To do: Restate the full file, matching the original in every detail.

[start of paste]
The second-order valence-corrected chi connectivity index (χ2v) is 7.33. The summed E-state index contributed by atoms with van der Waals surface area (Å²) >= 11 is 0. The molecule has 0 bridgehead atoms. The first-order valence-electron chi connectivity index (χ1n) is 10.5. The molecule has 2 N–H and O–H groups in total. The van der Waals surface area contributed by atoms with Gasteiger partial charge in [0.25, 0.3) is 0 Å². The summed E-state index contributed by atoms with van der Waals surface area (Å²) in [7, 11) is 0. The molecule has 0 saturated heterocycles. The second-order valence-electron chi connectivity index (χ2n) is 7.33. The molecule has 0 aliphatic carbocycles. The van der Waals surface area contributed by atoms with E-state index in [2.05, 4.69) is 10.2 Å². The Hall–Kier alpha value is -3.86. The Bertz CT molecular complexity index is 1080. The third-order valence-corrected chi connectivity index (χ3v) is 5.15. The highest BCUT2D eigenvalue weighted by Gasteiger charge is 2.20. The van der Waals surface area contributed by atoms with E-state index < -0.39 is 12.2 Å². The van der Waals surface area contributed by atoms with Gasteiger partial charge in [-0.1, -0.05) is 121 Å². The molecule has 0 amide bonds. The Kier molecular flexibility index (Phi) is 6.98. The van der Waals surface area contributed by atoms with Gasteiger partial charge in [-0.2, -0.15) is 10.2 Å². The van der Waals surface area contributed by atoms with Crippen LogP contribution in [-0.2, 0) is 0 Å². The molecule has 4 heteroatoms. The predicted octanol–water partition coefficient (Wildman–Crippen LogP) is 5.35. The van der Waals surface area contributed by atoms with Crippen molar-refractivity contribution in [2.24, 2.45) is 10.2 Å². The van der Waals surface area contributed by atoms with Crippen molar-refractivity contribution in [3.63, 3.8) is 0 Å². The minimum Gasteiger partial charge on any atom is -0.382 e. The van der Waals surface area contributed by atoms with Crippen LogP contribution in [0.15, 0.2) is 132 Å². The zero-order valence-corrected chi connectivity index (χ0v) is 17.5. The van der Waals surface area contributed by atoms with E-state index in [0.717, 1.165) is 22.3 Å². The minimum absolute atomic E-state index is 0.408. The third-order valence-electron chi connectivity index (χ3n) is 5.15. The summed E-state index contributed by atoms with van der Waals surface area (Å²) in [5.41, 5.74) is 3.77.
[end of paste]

The second-order valence-corrected chi connectivity index (χ2v) is 7.33. The summed E-state index contributed by atoms with van der Waals surface area (Å²) >= 11 is 0. The molecule has 0 bridgehead atoms. The first-order valence-electron chi connectivity index (χ1n) is 10.5. The molecule has 2 N–H and O–H groups in total. The van der Waals surface area contributed by atoms with Gasteiger partial charge in [0.25, 0.3) is 0 Å². The summed E-state index contributed by atoms with van der Waals surface area (Å²) in [7, 11) is 0. The molecule has 0 saturated heterocycles. The second-order valence-electron chi connectivity index (χ2n) is 7.33. The molecule has 0 aliphatic carbocycles. The van der Waals surface area contributed by atoms with E-state index in [2.05, 4.69) is 10.2 Å². The Hall–Kier alpha value is -3.86. The Bertz CT molecular complexity index is 1080. The third-order valence-corrected chi connectivity index (χ3v) is 5.15. The highest BCUT2D eigenvalue weighted by Gasteiger charge is 2.20. The van der Waals surface area contributed by atoms with E-state index < -0.39 is 12.2 Å². The van der Waals surface area contributed by atoms with Gasteiger partial charge in [-0.1, -0.05) is 121 Å². The molecule has 0 amide bonds. The Kier molecular flexibility index (Phi) is 6.98. The van der Waals surface area contributed by atoms with Gasteiger partial charge in [-0.2, -0.15) is 10.2 Å². The van der Waals surface area contributed by atoms with Crippen LogP contribution in [-0.2, 0) is 0 Å². The molecule has 4 heteroatoms. The predicted octanol–water partition coefficient (Wildman–Crippen LogP) is 5.35. The van der Waals surface area contributed by atoms with Crippen molar-refractivity contribution in [2.24, 2.45) is 10.2 Å². The van der Waals surface area contributed by atoms with Crippen molar-refractivity contribution in [3.63, 3.8) is 0 Å². The minimum Gasteiger partial charge on any atom is -0.382 e. The van der Waals surface area contributed by atoms with Crippen LogP contribution in [0.15, 0.2) is 132 Å². The zero-order valence-corrected chi connectivity index (χ0v) is 17.5. The van der Waals surface area contributed by atoms with E-state index in [0.717, 1.165) is 22.3 Å². The minimum absolute atomic E-state index is 0.408. The third-order valence-electron chi connectivity index (χ3n) is 5.15. The summed E-state index contributed by atoms with van der Waals surface area (Å²) in [5.41, 5.74) is 3.77.